Meanwhile, other much smaller companies are exploring the high-end electric sector, such as the relatively unknown Aspark — which hasn’t even released a production vehicle yet.
Horsepower is measured a little differently for electric cars, as an electric motors’ full torque is deployed as soon as the driver steps on the accelerator. That means an electric car can feel more powerful than an internal-combustion-engined (ICE) car with the same horsepower rating at the low end, but start to lose some of its gusto at sustained high speeds unlike a gas-powered car.
With that crucial difference in mind, here are 11 of the most powerful electric cars money can buy, including some that are setting world records.
1. Nio EP9
Nio has been called the “ Tesla of China.” With the EP9 supercar, it’s obvious the company means business.
The car has a top speed of 195 mph and horsepower rating of 1,341, giving it a zero-to-60 time of only 2.7 seconds. Nio boasts the car has double the downforce of a Formula One racecar and delivers a F-22 fighter pilot experience by cornering at 3G.
The EP9 has a range of 265 miles before needing a new charge, and a full charge takes 45 minutes. The car also has an interchangeable battery system that takes 8 minutes to swap.
At least six of the 16 produced units have been sold to investors at id=”listicle-2639641248″.2 million each.
2018 Tesla Model S 75D.
2. Tesla Model S Performance
Tesla no longer boasts the horsepower ratings for its cars, but the ,990 Tesla Model S Performance is plenty powerful. It can propel its nearly 5,000-pound frame to 60 mph in just 2.4 seconds. Tesla says its top speed is 163 mph and it carries an average range of 345 before complete discharge.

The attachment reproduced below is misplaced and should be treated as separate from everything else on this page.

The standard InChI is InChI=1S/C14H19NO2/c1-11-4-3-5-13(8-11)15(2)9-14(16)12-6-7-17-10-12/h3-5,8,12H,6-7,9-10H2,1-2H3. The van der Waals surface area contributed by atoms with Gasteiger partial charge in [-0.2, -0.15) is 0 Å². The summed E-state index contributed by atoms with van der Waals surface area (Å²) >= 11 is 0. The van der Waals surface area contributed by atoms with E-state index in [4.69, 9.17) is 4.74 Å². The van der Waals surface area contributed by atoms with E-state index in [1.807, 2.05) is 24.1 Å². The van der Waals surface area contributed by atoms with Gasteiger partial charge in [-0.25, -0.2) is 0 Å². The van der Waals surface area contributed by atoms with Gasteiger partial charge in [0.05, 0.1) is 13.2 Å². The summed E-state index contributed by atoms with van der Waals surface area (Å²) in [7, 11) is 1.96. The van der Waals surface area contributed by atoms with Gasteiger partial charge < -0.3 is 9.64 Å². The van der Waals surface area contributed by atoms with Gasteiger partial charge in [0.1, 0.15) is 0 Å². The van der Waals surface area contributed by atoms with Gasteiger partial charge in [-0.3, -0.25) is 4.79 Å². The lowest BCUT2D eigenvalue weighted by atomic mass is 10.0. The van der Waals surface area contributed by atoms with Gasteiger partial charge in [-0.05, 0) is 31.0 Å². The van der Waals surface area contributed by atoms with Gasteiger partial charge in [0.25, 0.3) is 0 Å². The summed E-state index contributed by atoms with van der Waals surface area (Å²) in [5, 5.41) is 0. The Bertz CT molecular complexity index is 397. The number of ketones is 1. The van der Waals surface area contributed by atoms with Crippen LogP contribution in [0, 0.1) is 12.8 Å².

Owners can recharge at the company’s Supercharger locations, where 15 minutes is good for 130 miles in optimal conditions.
3. Rimac’s Concept One and C_Two
Rimac’s Concept One, which debuted in 2011, has a rating of 1,224 horsepower, allowing it to reach top speeds of 220 mph and hit 62 mph from a standstill in just 2.5 seconds. The nearly id=”listicle-2639641248″ million supercar’s 90 kWh battery pack gives it a 310-mile range.
Rimac made only 88 units of the supercar, and British TV personality Richard Hammond famously crashed one in 2017.
The supercar can be charged 80% in 30 minutes when it’s connected to a 250 kW fast-charging network. It also includes a list of driver assistance systems, such as facial recognition to open doors and start the engine. It can also scan your face to determine your mood, and if the C_Two determines emotion s such as stress or anger, it will start playing soothing music.
The Genovation GXE is a converted all-electric Chevy Corvette with a horsepower rating of 800. It currently holds the record for “fastest street-legal electric car to exceed 209 mph,” but the company claims it can even get to 220 mph. It can go zero-to-60 mph in under three seconds.
This new Roadster will be able to hit top speeds of over 250 mph, and 60 mph in 1.9 seconds, Tesla says. There’s also a removable glass roof that stores in the trunk, turning the car into a convertible.
The 0,000 car also will have a 620-mile range, the longest of any on our list.
The company is now taking reservations for 2020 delivery.
6. Aspark Owl